After tendering a vote of thanks to both essayists, the assembly entered upon an interesting and animated discussion of the topics suggested. Father Havey approved the idea that a close relation should be established between the three related branches of moral, ascetic, and pastoral theology. Father Command, of Detroit, thought that time could be saved by centering the student's attention on the tracts de Actibus Humanis, de Legibus, and one or two others. A representative of the Polish Seminary newly established at Detroit, favored two classes of moral theology, one dealing with its speculative side, the other with practical applications, according to the custom in vogue in some parts of Germany.
The essayists responded to questions and difficulties, adhering to their original contention that the teaching of moral is very important, both to equip the confessor and to meet the speculative ethical errors of the day. It was acknowledged that the adjustment of an ideal course involved difficulties, but the ideal, it was maintained, must not be lower or forgotten.
At the close of the session it was voted that Father Barrett and Dr. Melody frame resolutions embodying some of the more important practical suggestions contained in their excellent papers. The meeting then adjourned.
The second meeting of the Seminary Department began at 9:30 a. m., Wednesday morning. The attendance was slightly in excess of that of the day preceding, three additional seminaries sending representatives. The minutes of the previous meeting were read and accepted. The Secretary also read for the information of those present the resolutions adopted last year, bearing upon the two topics of Entrance Conditions and Science Teaching in our Seminaries.
The assembly then listened to two instructive and inspiring papers on "The Teaching of Homiletics," the first by the Very Rev. John P. Chidwick, D. D., Rector of St. Joseph's Seminary, Dunwoodie, N. Y., and the second by the Rev. Thomas F. Burke, of the Paulist Congregation.
The first writer proved convincingly that good preparation, both remote and proximate, is needed to make pulpit oratory effective. While preaching should be natural, the defects of nature have to be obviated, as far as may be, by a careful seminary training. In this training. logical power, excellence of delivery, and a large acquaintance with the Scriptures, the preacher's richest mine. must all be cultivated. The essayist then outlined a six years' course of progressive homiletic instruction. Two or three classes a week, and three sermons a year from each student, were recommended. In the last division of his paper, the writer urged that all keep in mind and inculcate in their students the immense opportunities for good awaiting the well prepared preacher. every Sunday discourse there is the possibility of reaching the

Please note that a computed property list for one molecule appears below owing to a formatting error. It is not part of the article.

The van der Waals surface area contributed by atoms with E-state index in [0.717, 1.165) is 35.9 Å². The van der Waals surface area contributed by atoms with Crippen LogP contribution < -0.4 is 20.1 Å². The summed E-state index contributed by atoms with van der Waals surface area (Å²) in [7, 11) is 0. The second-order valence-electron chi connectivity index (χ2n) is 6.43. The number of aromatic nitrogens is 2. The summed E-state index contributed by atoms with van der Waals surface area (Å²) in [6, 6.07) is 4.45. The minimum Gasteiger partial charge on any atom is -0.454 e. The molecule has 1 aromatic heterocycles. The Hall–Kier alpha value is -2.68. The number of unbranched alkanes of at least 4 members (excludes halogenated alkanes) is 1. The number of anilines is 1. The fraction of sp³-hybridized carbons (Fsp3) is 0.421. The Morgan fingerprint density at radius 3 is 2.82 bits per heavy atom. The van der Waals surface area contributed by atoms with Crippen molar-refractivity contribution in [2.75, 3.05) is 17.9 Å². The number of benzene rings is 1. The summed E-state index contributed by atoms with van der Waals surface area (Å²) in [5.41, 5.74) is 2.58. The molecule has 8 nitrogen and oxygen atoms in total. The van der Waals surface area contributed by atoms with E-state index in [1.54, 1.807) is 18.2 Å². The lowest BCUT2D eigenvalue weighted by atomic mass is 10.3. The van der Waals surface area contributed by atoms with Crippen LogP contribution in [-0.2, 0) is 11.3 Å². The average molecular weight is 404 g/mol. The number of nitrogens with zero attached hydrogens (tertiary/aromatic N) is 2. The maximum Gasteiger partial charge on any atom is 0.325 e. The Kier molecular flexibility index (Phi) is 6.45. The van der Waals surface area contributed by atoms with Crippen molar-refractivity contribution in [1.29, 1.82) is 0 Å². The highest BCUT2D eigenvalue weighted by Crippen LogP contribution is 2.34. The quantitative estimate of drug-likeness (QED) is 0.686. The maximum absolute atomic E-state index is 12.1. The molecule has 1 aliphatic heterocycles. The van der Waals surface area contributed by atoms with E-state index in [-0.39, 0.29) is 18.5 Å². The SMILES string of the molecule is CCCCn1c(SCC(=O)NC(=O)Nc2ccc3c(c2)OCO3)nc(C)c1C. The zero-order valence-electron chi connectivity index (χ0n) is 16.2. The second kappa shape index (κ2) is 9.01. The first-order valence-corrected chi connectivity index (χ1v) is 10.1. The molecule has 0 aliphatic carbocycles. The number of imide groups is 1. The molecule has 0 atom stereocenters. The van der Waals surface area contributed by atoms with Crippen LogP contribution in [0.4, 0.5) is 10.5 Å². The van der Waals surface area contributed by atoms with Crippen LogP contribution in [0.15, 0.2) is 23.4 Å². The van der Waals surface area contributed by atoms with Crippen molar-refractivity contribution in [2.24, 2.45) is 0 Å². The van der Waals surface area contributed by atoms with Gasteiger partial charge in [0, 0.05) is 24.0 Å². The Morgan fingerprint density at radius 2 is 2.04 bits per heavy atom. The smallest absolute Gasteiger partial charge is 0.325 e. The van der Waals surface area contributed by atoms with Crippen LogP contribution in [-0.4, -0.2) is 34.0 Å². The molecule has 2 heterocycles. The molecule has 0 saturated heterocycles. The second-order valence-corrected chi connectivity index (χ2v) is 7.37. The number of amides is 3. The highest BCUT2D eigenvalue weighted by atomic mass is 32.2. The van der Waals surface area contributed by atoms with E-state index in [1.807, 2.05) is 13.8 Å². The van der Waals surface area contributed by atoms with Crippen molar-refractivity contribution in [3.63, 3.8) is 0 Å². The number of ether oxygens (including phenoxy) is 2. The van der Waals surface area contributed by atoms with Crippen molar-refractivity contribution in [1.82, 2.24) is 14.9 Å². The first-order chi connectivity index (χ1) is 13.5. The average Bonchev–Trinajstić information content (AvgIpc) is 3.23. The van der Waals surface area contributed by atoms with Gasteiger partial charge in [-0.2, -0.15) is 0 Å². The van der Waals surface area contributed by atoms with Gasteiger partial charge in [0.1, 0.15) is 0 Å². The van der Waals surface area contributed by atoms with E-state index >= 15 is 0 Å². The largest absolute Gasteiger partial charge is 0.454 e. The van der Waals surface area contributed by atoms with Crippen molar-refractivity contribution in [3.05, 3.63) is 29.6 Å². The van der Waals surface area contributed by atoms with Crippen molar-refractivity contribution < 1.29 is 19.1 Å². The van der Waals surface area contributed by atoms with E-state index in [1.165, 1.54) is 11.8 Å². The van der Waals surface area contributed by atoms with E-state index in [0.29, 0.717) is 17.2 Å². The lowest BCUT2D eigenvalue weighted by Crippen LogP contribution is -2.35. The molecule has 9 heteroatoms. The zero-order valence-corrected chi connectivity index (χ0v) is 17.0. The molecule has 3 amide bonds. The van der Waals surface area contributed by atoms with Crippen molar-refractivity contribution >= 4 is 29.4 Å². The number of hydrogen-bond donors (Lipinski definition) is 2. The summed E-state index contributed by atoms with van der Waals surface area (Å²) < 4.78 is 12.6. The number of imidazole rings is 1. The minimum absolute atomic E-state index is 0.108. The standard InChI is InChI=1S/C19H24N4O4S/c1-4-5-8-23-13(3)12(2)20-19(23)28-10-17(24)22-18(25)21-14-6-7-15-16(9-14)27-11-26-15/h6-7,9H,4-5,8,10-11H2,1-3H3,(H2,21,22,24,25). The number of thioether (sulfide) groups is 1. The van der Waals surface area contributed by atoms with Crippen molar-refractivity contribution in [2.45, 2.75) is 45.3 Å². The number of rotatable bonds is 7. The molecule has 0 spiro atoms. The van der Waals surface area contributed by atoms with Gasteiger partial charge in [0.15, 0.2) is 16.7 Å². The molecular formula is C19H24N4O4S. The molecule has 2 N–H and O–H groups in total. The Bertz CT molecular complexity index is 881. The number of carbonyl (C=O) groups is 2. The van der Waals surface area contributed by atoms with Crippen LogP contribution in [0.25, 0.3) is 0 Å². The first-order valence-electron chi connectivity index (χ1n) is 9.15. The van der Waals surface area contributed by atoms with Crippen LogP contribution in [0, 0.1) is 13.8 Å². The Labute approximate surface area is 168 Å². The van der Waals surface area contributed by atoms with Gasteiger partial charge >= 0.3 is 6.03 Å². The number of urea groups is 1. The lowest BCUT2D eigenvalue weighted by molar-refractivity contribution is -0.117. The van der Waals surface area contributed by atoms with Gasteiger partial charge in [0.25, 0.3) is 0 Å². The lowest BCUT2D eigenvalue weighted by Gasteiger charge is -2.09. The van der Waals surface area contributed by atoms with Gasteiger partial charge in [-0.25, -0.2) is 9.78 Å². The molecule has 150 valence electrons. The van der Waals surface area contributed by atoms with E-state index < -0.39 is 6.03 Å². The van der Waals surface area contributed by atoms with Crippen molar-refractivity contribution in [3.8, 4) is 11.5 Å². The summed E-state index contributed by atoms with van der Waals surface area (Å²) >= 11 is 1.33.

hearts of young and old, confirming their faith, and inspiring in them the purpose of imitating more closely our Blessed Lord. The Department extended a willing vote of thanks to Dr. Chidwick for his excellent paper.
The reading of the second paper had progressed but a few minutes when the assembly was honored by a visit from His Excellency, the Apostolic Delegate, attended by Bishop Hartley, Father Howard and some others. The Papal Delegate spoke words of kindly encouragement and admonition to the assembled delegates, and graciously bestowed his blessing. Bishop Hartley also favored the audience with a short address, expressing his appreciation of the work being done by the seminary teachers of the country.
After this welcome visit Father Burke continued his thoughtful paper on the needs of the Catholic preacher of the present day. To this author it seemed highly important that the individual qualifications of prespective preachers should be heeded by the teacher of homiletics. Originality must not be deadened by the vain and foolish endeavor to cast all preachers in a common mould. Training in the technique of public speaking remained, however, a necessity for all. To the student the labor and drill incident to this technical preparation will appear irksome. But he may be encouraged to persevere by the considerations that he will thus acquire self-command, that he will enhance the usefulness of his later homiletic efforts, and that, by making himself an efficient preacher, he will become an influence for good on human life in all its aspects, individual, social and political. To prepare priests well for the thirteen thousand sermons delivered every Sunday from Catholic pulpits in the United States, the seminary professors of homiletics should be men of many qualifications, discerners of individual talents, spiritual, themselves. good preachers, cultured, experienced and devoted to their tasks. The able essay of Father Burke evoked a hearty vote of thanks and commendation from the assembled delegates.
In the discussion that followed, a half dozen or more took part, including Dr. Walsh, of Niagara, Fr. Stehle, O. S. B., Dr. Melody, Fr. Barrett, S. J., Fr. Doyle, C. S. P. and Dr. Ryan, of Rochester. Each of these emphasized some one or other ele